Donald Trump continues to find new ways to attack immigrants. Unsuccessful in his various attempts to end programs for immigrants in the U.S., such as the Deferred Action for Childhood Arrivals (DACA) program, Trump is doing all he can to eliminate representation undocumented immigrants have in the country. First, he tried to exclude undocumented immigrants from taking part in the U.S. census by adding a question on citizenship, now Trump is working to exclude undocumented folks from congressional apportionment. Doing so is not only unconstitutional but a clear ploy to move Democratic states to Republican states.
Dozens of states, cities, and countries partnered together Friday to urge a federal court to block Trump’s July 21 directive to exclude undocumented citizens when apportioning congressional seats. The plaintiffs including New York State called the directive an “exclusionary policy” that has a “plainly xenophobic and discriminatory purpose” as other immigrant-related policies crafted by the administration have been.
“There used to be a time when you could proudly declare, ‘I am a citizen of the United States,’” Trump said in a written statement after signing the memorandum, according to The New York Times. “But now, the radical left is trying to erase the existence of this concept and conceal the number of illegal aliens in our country. This is all part of a broader left-wing effort to erode the rights of Americans citizens, and I will not stand for it.”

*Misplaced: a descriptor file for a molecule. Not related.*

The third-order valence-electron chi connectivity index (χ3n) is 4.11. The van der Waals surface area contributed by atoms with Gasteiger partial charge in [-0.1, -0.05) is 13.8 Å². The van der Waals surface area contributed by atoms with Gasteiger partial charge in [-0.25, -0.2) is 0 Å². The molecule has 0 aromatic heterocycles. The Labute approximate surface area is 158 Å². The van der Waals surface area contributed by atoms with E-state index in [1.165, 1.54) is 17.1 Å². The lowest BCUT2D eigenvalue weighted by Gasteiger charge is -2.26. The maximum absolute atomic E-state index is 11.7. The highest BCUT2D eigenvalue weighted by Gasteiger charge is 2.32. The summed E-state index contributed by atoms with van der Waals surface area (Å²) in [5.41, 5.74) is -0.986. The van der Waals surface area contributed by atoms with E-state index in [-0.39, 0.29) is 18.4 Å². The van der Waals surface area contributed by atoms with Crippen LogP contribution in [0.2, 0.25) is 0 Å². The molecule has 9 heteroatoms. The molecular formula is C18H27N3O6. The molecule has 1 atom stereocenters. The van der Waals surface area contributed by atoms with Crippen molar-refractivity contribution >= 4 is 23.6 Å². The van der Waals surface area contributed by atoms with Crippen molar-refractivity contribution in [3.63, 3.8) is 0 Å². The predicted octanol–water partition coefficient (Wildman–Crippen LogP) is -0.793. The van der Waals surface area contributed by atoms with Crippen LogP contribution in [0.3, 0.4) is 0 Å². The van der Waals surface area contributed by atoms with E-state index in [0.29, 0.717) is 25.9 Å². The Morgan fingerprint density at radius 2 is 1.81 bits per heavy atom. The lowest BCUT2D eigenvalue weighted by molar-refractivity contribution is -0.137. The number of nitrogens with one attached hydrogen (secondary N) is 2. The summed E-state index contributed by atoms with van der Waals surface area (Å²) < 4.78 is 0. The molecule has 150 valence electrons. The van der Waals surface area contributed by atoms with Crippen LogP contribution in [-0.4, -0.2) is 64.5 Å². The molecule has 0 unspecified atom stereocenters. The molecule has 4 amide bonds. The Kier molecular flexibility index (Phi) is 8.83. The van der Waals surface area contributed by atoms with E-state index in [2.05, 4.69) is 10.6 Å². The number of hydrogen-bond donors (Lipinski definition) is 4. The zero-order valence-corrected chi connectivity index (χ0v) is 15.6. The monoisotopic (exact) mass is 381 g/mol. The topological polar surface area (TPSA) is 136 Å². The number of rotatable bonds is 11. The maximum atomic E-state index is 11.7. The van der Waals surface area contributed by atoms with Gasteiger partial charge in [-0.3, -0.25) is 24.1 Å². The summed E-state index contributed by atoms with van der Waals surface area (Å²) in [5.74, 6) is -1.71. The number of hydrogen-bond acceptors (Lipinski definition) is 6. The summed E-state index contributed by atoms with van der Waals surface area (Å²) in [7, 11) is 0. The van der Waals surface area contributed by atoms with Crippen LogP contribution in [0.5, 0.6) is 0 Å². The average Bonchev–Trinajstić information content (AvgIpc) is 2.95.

Participation in the census has historically been open to all residents of the U.S. regardless of immigration status. An accurate census count allows for state funding to be allocated for not only age-based programs but for nonprofits and resources for specific cultures and communities. Without an accurate census count, the government is unable to provide the appropriate funding for local communities. According to the plaintiff’s Trump’s directive would exclude millions of people from being connected from the country’s population, noting that everyone in the U.S. must be counted as per the Constitution, which requires count based on the “whole number of persons” in each state, Reuters reported. Trump in return argued in his momentum that undocumented folk should not be counted as they arrived in the country “illegally.”
The census apportionment count determines how communities receive funding and resources in addition to determining how many House seats each state should have. Not counting undocumented immigrants when allocating House districts would result in the number of House seats each state has to change significantly. The House of Representatives, currently controlled by Democrats and made up of 435 members, would be at risk should the momentum take effect.